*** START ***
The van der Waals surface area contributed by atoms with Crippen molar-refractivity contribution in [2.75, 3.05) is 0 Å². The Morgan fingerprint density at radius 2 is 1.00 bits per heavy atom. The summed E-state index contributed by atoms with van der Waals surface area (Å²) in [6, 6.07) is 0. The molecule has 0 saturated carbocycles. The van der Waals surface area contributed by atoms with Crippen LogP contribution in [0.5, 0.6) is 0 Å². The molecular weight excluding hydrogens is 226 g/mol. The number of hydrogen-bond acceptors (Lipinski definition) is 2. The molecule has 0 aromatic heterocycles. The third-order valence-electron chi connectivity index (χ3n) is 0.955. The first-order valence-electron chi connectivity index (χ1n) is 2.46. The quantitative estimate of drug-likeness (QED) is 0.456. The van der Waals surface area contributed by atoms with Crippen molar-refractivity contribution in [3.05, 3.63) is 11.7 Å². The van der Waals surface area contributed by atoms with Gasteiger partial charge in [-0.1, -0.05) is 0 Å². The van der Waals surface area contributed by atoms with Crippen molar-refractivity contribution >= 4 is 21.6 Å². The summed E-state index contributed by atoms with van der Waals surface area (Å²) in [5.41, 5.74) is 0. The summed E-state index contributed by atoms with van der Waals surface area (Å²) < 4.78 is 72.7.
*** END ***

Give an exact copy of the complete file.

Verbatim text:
The van der Waals surface area contributed by atoms with Crippen molar-refractivity contribution in [2.75, 3.05) is 0 Å². The Morgan fingerprint density at radius 2 is 1.00 bits per heavy atom. The summed E-state index contributed by atoms with van der Waals surface area (Å²) in [6, 6.07) is 0. The molecule has 0 saturated carbocycles. The van der Waals surface area contributed by atoms with Crippen LogP contribution in [0.5, 0.6) is 0 Å². The molecular weight excluding hydrogens is 226 g/mol. The number of hydrogen-bond acceptors (Lipinski definition) is 2. The molecule has 0 aromatic heterocycles. The third-order valence-electron chi connectivity index (χ3n) is 0.955. The first-order valence-electron chi connectivity index (χ1n) is 2.46. The quantitative estimate of drug-likeness (QED) is 0.456. The van der Waals surface area contributed by atoms with Crippen molar-refractivity contribution in [3.05, 3.63) is 11.7 Å². The van der Waals surface area contributed by atoms with Gasteiger partial charge in [-0.1, -0.05) is 0 Å². The van der Waals surface area contributed by atoms with Crippen molar-refractivity contribution >= 4 is 21.6 Å². The summed E-state index contributed by atoms with van der Waals surface area (Å²) in [5.41, 5.74) is 0. The summed E-state index contributed by atoms with van der Waals surface area (Å²) < 4.78 is 72.7.